To effectively reduce activities with a potential negative externality at global level and to avoid relocation of trading, the tax should be applied in all financial centres. These global centres are widely interconnected and companies face low costs when shifting trade between them. In addition, many financial companies operate with worldwide subsidiaries. Therefore, the fact that the FTT needs a broad base to reach its efficiency and revenue goals also implies that it would need a considerable amount of global coordination to reduce the risk of relocation and avoidance.
Globally, an FTT could be an appropriate option as a revenue raiser in particular to provide financing for global policy goals. For it to work effectively and fairly, participating countries should try to come to an agreement on global financing tools that can be acceptable to all. The Commission is committed to continuing to work with its international partners, in particular in the G20, to reach such an agreement.
A financial transaction tax could be considered at the EU level only. However, it must be borne in mind that the financial industry is a global and interconnected one. Financial activities are concentrated in a small number of financial centres both inside and outside the EU which compete on the world stage. Finance is also a complex and evolving area and the main players have a developed capacity to seek out new and innovative ways of doing business and of structuring financial transactions.
Financial Activities Tax
Another potential instrument to improve taxation of the financial sector and reduce potential negative externalities is the Financial Activities Tax (FAT) as proposed by the IMF. In its most extensive form (addition-method FAT), the FAT falls on total profit and wages. It can also be designed to specifically target economic rents and/or risk. In contrast to an FTT, whereby each financial market participant is taxed according to his transactions, the FAT taxes corporations. The focus here is on the addition-method FAT.
For the 22 developed economies considered in the IMF report to the G-20, a 5 % rate of the addition-method FAT would create revenue corresponding to the average of 0.28 % of GDP. Using the country-level estimates for the share in GDP to calculate absolute figures, this would translate into total revenue for the 22 countries of roughly EUR 75 billion for the addition-method FAT. For the EU-27, the addition-method FAT could raise up to EUR 25 billion.
The geographical distribution of revenues would by and large reflect the actual distribution of the financial sector in the EU. However, the revenue is not as concentrated as in the case of an FTT. The reason is that the base is not trading activity, which takes place mainly in a few financial centres, but rather remuneration and profit, which is more evenly spread. In this sense the FAT would be better suited to raising revenue for national consolidation, which is an urgent task in many Member States.
As regards economic burden, the effects depend on the concrete design of the tax. In practice there is no available empirical evidence on the real incidence of a FAT. If the tax were to be shifted to the customer, and given that there is no deduction for business consumers, the tax burden could also partly fall on users of financial services.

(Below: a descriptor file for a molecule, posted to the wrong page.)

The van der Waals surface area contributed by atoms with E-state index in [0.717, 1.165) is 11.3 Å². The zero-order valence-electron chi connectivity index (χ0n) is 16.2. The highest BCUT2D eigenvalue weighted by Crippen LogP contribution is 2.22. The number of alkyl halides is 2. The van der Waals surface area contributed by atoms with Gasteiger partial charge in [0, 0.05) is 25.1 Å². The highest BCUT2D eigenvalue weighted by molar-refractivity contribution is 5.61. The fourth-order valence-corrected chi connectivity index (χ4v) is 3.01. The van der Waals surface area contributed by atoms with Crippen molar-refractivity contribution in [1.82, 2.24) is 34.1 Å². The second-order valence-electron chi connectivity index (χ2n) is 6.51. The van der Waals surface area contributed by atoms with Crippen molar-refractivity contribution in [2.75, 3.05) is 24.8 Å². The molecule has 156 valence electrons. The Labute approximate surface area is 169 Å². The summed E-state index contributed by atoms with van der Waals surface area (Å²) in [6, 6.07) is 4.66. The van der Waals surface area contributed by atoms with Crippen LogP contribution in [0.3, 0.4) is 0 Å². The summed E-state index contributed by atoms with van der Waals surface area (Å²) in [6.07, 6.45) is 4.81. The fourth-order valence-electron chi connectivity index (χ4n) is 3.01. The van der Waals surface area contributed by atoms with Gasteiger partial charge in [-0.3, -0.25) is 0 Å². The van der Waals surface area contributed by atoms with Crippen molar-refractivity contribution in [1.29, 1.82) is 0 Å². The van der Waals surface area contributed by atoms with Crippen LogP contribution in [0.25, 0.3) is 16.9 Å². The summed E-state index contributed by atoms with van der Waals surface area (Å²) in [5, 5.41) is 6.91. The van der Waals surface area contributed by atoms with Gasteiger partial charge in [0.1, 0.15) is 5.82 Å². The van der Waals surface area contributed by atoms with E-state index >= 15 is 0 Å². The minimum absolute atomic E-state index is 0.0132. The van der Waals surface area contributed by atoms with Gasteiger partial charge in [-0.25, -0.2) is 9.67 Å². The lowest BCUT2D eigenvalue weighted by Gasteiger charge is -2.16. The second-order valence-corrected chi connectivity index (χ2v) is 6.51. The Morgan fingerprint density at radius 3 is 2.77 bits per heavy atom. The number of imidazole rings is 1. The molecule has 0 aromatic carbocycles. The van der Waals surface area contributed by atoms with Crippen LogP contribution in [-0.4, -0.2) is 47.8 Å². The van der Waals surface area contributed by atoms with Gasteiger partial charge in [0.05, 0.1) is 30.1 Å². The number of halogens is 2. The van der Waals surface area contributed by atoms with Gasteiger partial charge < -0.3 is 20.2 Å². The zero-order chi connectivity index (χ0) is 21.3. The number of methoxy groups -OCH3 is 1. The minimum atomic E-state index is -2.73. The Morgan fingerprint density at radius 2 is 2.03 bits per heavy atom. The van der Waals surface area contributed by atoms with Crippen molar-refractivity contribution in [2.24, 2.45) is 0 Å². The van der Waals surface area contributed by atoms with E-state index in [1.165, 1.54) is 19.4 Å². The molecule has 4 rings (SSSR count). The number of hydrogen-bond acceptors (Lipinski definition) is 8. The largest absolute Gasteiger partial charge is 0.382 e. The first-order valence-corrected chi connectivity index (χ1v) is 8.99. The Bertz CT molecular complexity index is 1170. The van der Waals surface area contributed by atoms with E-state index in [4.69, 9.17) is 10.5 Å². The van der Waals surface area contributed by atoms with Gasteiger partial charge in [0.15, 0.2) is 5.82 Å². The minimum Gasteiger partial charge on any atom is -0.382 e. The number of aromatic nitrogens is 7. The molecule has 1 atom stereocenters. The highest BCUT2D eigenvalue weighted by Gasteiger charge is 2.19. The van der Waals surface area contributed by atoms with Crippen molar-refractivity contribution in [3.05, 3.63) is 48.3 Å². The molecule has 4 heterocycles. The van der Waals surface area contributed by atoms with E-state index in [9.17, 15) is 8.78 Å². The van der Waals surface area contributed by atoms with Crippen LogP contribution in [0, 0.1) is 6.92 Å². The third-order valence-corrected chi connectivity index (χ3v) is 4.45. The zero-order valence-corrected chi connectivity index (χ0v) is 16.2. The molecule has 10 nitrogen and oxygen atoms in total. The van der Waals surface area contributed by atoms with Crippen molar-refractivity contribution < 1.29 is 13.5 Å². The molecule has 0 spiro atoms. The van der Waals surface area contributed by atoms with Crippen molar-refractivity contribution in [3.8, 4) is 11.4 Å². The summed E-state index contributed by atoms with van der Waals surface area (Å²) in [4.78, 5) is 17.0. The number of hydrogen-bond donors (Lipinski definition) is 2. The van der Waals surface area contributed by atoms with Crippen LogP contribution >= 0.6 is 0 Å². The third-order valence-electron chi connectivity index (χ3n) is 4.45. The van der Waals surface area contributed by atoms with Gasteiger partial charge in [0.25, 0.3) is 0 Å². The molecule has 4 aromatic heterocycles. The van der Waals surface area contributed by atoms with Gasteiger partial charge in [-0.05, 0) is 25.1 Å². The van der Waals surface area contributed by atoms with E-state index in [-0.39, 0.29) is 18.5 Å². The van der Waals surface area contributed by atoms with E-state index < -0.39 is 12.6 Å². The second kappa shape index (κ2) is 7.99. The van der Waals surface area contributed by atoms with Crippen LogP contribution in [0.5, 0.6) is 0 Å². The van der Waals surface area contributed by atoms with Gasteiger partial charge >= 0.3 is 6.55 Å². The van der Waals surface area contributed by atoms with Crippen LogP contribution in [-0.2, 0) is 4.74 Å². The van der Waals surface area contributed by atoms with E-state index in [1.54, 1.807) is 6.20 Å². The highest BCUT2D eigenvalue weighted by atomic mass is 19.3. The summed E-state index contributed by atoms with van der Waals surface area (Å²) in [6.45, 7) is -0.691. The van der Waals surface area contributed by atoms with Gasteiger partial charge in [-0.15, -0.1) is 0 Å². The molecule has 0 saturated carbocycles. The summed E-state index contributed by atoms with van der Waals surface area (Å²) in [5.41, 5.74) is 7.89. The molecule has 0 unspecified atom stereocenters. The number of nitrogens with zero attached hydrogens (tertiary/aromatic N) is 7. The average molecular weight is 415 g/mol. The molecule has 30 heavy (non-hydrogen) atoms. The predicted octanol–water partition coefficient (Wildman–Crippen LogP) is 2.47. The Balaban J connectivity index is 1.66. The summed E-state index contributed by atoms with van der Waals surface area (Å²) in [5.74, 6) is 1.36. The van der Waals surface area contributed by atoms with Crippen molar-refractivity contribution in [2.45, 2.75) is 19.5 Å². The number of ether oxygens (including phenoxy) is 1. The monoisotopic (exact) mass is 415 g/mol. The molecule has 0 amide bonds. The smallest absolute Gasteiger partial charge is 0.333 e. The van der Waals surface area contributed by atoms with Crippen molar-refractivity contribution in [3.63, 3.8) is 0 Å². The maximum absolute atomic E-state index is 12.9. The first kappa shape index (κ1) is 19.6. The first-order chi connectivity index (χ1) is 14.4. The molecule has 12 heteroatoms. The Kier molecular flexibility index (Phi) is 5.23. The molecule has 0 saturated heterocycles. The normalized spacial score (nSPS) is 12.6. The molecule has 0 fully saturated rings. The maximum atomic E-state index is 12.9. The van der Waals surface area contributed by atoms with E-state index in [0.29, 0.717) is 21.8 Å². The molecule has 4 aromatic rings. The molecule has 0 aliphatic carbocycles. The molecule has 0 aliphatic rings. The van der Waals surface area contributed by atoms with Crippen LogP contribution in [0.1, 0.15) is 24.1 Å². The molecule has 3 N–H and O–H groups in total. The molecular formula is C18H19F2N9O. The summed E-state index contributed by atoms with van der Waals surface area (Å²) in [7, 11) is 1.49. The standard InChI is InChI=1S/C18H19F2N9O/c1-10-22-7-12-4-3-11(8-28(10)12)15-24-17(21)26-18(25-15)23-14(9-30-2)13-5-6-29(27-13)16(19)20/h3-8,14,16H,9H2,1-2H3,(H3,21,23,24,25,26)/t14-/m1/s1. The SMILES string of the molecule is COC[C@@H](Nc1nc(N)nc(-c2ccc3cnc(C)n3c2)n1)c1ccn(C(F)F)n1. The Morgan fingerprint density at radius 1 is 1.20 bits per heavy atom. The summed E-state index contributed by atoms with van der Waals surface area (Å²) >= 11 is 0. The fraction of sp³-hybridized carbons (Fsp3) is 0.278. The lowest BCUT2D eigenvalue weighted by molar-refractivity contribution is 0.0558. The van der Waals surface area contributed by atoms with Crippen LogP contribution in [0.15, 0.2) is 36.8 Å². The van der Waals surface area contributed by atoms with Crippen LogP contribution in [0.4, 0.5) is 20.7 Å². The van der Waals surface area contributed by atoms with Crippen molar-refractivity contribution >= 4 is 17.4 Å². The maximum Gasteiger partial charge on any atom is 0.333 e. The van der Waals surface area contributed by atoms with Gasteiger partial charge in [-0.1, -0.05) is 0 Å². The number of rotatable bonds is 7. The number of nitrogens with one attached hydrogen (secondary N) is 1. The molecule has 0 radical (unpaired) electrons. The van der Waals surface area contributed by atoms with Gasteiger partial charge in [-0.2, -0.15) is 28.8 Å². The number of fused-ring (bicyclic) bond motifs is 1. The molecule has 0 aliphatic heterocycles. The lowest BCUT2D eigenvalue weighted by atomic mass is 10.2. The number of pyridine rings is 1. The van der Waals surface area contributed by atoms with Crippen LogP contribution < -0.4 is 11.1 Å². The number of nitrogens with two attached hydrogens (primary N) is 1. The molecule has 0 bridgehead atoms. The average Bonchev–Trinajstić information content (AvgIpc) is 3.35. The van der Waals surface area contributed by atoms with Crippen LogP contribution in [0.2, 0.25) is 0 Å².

Effects on market efficiency and economic stability
The effects on financial activities depend on the design of the tax. An addition-method FAT would not directly alter the structures of markets where financial institutions are active since it taxes income independently of how it is generated. In this sense, it does not discriminate between different products nor does it depend on the level of turnover. This is an interesting concept for the EU level since it has revenue potential and addresses some currently unsolved issues with the taxation of financial services.
The FAT taxes the total gains from the business activity of financial institutions. In this sense it is levied on all activities, not only trading. It does not change the prices of financial instruments, thereby leaving the market structure as such unaffected. This means also that it does not directly affect the existence of high-speed trading.
A FAT could add to the existing incentives for profit shifting via relocating income or remunerations out of the EU. Nevertheless, given the nature of the tax base and the need for financial companies generally to operate for their basic activities where consumers reside, incentives for relocation could be mitigated. This has to be balanced by the fact that technical developments may increase the mobility of the financial sector. Finally, the introduction of a FAT by some Member States in isolation could potentially create distortions in the Internal Market which could be incompatible with the need to secure a level playing field between the Member States.
The addition-method FAT can be interpreted as a tax on a proxy for total value added generated by a financial sector company. However, if designed as a complement to the current VAT, a number of technical issues must be resolved in order to align both taxes. The Commission believes that the FAT option is worth exploring in the EU context. This should include an assessment of its possible competitive implications and whether these are offset by possible disincentives for companies to relocate.
Overall Conclusions and Way Forward
The world is facing major challenges at a time when government budgets are under increasing pressure throughout the EU. These challenges are many and varied. They include the need to improve the stability and functioning of the financial sector in order to reduce negative externalities for the rest of the economy, the need to consolidate public finance that have suffered from the financial crisis, whilst respecting commitments towards developing countries and to combat climate change and global resource scarcity.